Matsalu National Park covers the shallow-water Matsalu Bay and its coast, the estuary of the Kasari River and nearly 50 islands and bays, together with the surrounding Väinmeer Sea.
It’s a birdwatcher’s paradise, one of Europe’s most important waterfowl stopovers on the migration route between the Arctic and Western Europe.
In addition to birds, Matsalu National Park also protects semi-natural communities typical of western Estonia: coastal and marsh meadows, marsh and wooded meadows, reed beds, small islands, and the cultural heritage of the Väinameri.
Matsalu is home to the 4,000 hectare Kasari Marsh, Europe’s largest preserved lagoon, which is an important breeding area for the corncrake, spotted sandpiper and grasshopper duck. More than 2 million waterfowl fly through the national park every year, of which more than 230 000 stay for a shorter or longer stay.
The largest of its kind along the Baltic Sea is the Kasar estuary, which covers almost 3000 ha and where you can hear wading birds, the best known of which is the hippopotamus. Matsalu’s coastal wetlands are some of the largest in Europe and are important for waders (e.g. tilder, sandpiper, coot) nesting here, due to their low vegetation and reed-free waters.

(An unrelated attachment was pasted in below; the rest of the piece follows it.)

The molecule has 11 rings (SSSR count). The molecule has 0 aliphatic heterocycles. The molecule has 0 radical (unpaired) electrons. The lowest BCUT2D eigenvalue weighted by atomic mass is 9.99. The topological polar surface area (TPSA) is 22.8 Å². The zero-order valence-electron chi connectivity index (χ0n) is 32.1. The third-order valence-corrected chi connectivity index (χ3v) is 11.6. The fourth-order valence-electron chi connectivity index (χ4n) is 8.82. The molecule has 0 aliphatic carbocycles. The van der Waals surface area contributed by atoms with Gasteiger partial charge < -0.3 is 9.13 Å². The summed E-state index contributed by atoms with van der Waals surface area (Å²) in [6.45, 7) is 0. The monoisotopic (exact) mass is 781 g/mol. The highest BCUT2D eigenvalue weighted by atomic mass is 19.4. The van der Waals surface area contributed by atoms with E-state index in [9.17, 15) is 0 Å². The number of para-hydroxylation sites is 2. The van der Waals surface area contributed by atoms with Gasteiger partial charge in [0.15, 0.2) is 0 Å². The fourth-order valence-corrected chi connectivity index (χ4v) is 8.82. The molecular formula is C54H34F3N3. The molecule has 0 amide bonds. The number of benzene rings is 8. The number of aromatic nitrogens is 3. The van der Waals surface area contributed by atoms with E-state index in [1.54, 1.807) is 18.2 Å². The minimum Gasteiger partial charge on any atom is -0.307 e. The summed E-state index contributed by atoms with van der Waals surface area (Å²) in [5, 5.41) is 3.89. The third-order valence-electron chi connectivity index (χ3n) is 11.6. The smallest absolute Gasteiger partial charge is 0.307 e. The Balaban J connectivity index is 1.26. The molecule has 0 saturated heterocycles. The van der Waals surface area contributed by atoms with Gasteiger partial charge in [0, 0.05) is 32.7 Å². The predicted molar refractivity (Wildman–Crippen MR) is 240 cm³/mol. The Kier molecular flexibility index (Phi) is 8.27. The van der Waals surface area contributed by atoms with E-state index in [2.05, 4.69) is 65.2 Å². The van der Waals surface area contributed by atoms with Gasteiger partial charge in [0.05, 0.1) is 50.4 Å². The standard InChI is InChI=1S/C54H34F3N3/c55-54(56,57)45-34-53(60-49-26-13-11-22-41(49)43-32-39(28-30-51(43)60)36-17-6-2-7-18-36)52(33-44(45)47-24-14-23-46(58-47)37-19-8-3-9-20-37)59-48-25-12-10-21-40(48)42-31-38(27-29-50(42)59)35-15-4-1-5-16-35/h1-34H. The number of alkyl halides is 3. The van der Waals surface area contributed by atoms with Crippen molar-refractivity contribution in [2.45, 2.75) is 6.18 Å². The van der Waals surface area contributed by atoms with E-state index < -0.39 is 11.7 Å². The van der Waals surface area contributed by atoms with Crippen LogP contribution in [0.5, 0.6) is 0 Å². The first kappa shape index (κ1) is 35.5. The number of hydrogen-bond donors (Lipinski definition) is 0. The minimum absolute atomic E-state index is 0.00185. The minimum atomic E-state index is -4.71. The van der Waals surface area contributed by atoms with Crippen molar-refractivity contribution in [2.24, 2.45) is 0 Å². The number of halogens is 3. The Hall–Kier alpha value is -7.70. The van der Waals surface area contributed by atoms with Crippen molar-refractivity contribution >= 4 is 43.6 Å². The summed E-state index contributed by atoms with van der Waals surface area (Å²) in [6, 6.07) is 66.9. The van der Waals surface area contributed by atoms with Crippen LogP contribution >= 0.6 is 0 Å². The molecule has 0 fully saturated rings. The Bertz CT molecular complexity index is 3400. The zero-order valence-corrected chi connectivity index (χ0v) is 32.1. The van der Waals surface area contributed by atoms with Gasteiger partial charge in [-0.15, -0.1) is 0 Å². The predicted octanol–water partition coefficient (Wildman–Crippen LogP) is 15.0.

Meadows are maintained by cattle. You may also see white-tailed eagles and meadowlarks. Animals most likely to see a reindeer from the Kloostri lookout tower
Plant lovers will find plenty of conifers among the oaks and hazel trees in the species-rich wooded meadows. The diversity of the west coast’s rugged landscapes is enhanced by the limestone shoreline reefs formed by Silurian coral reefs. Old haystacks with reedbeds and kalurionne have been restored.
Penijõe Manor is home to the Visitor Centre of Matsalu National Park, where you can learn about the nature, history and heritage culture of the protected area in the permanent exhibition and watch the 20-minute slide show “Matsalu Year. Life in Matsalu from ice to ice”.